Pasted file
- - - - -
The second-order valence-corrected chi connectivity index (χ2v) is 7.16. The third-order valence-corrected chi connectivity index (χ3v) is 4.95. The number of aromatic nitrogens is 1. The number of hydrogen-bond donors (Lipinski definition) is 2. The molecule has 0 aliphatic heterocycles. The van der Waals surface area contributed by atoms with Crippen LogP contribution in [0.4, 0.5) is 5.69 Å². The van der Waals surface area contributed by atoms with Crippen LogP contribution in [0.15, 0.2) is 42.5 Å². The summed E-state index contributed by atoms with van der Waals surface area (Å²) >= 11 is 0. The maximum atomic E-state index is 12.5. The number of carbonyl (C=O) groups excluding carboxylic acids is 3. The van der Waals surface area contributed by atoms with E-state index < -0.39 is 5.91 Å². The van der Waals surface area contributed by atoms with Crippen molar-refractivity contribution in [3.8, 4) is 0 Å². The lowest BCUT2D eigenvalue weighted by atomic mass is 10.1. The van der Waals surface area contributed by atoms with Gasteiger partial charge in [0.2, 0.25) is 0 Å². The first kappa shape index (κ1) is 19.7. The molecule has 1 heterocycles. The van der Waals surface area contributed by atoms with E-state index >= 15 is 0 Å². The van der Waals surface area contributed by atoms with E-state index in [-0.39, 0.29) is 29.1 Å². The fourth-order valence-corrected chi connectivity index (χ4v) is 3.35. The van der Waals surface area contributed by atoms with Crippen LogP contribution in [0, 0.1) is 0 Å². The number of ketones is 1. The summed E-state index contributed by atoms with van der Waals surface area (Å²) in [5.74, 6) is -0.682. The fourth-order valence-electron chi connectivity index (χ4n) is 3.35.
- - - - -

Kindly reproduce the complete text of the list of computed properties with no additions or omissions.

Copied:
The second-order valence-corrected chi connectivity index (χ2v) is 7.16. The third-order valence-corrected chi connectivity index (χ3v) is 4.95. The number of aromatic nitrogens is 1. The number of hydrogen-bond donors (Lipinski definition) is 2. The molecule has 0 aliphatic heterocycles. The van der Waals surface area contributed by atoms with Crippen LogP contribution in [0.4, 0.5) is 5.69 Å². The van der Waals surface area contributed by atoms with Crippen LogP contribution in [0.15, 0.2) is 42.5 Å². The summed E-state index contributed by atoms with van der Waals surface area (Å²) >= 11 is 0. The maximum atomic E-state index is 12.5. The number of carbonyl (C=O) groups excluding carboxylic acids is 3. The van der Waals surface area contributed by atoms with E-state index < -0.39 is 5.91 Å². The van der Waals surface area contributed by atoms with Crippen molar-refractivity contribution in [3.8, 4) is 0 Å². The lowest BCUT2D eigenvalue weighted by atomic mass is 10.1. The van der Waals surface area contributed by atoms with Gasteiger partial charge in [0.2, 0.25) is 0 Å². The first kappa shape index (κ1) is 19.7. The molecule has 1 heterocycles. The van der Waals surface area contributed by atoms with E-state index >= 15 is 0 Å². The van der Waals surface area contributed by atoms with E-state index in [-0.39, 0.29) is 29.1 Å². The fourth-order valence-corrected chi connectivity index (χ4v) is 3.35. The van der Waals surface area contributed by atoms with Crippen LogP contribution in [0, 0.1) is 0 Å². The number of ketones is 1. The summed E-state index contributed by atoms with van der Waals surface area (Å²) in [5.74, 6) is -0.682. The fourth-order valence-electron chi connectivity index (χ4n) is 3.35.